Landlords are just people: Some work really hard and put their stamp on everything they touch, and some do the minimum. I say for these neighborhoods, put a bit of work into just as much as a higher end rental – not necessarily spend more money, but live up to your standards: “safe, dry, and comfortable!” Thanks, I sincerely appreciate your comments!

      • Lisa, I think that I wasn’t clear. When landlords tell me that they don’t care about a property that they own because they don’t live there, I ask them (the landlord) where they live and it is always in a posh, upscale neighborhood. They have two sets of standards. However, there are landlords who take care of their properties…plenty of them, but it’s usually the landlords that make the comment, “Why do I care. I don’t live there.” that are the slumlords. They don’t have a reason to do anything any differently because they continue to get their cash flow.

  2. I only invest in low income areas of Los Angeles. If i dont have the best product at the best price, I dont even play. I want to enhance and help recover areas that are starting to get blighted, not be a slumdog. My prerequisite is if i wouldnt live in my property, then why should my hard working tenants? Prices are so ridiculous in LA for rents, it takes multiple heads of households per unit and more than 50pct of what they earn to be able to afford to live in a nice place. Some of my mommacitas break down in tears when they see what my team provides. Nothing high end, industrial in fact. But ultra, ultra usmc inspection ready clean. Most have never lived in a place like that.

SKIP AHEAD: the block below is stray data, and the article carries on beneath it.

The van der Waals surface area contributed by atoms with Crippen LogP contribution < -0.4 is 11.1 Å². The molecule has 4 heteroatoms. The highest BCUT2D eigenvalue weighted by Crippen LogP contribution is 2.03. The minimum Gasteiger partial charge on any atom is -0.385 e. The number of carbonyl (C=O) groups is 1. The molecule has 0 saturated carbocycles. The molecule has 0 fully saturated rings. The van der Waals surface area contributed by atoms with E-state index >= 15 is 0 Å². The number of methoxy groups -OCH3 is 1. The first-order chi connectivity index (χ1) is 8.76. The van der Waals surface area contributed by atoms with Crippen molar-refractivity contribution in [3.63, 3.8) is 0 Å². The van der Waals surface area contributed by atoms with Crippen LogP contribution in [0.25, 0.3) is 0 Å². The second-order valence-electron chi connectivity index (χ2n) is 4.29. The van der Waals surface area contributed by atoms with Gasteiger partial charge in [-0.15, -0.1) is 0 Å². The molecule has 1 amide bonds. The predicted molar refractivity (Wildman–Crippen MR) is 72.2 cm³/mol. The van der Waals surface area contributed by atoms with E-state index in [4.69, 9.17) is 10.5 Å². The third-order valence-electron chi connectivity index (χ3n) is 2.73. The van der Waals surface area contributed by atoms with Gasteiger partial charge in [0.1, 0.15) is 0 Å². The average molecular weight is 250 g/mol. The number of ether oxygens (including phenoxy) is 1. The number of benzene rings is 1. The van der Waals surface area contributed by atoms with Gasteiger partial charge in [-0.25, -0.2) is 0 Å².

• Chuck, you are to be commended for your efforts! Nothing fancy, but a safe, dry and comfortable living space should be the norm in order for a landlord to accept someone’s rent. These people aren’t asking for ‘fancy’, but for goodness sake, landlords should keep in mind the element of ‘human dignity’. I think that $600/month should be reasonable to provide a safe, dry and comfortable space for tenants. Again, you should be commended for your efforts. The good that you do will come back to you.

      • Not in LA brotha. 600.00 per month wont even get a studio out here. More like 2k+ for 4 and 5 bedroom rentals. It takes a combination of section 8 and out of pocket cash for my peeps to even survive.

        • Chuck, I understand. LA is expensive, so your average rents are much higher. I was referring back to my original post where a landlord is charging $600 for a poorly maintained 2 bedroom apartment (maybe 600 sq. ft. total) with no appliances and no storage, not even kitchen cabinets with water leaking from the ceiling and walls! Where I live an average 2 bedroom apartment (800 sq. ft. total), with refrigerator and stove in a good part of the city will rent for $600, sometimes with heat included. Tenants on assistance or not, one still has an obligation to provide a safe, dry and comfortable space, if you’re going to accept their rent. But that’s just me.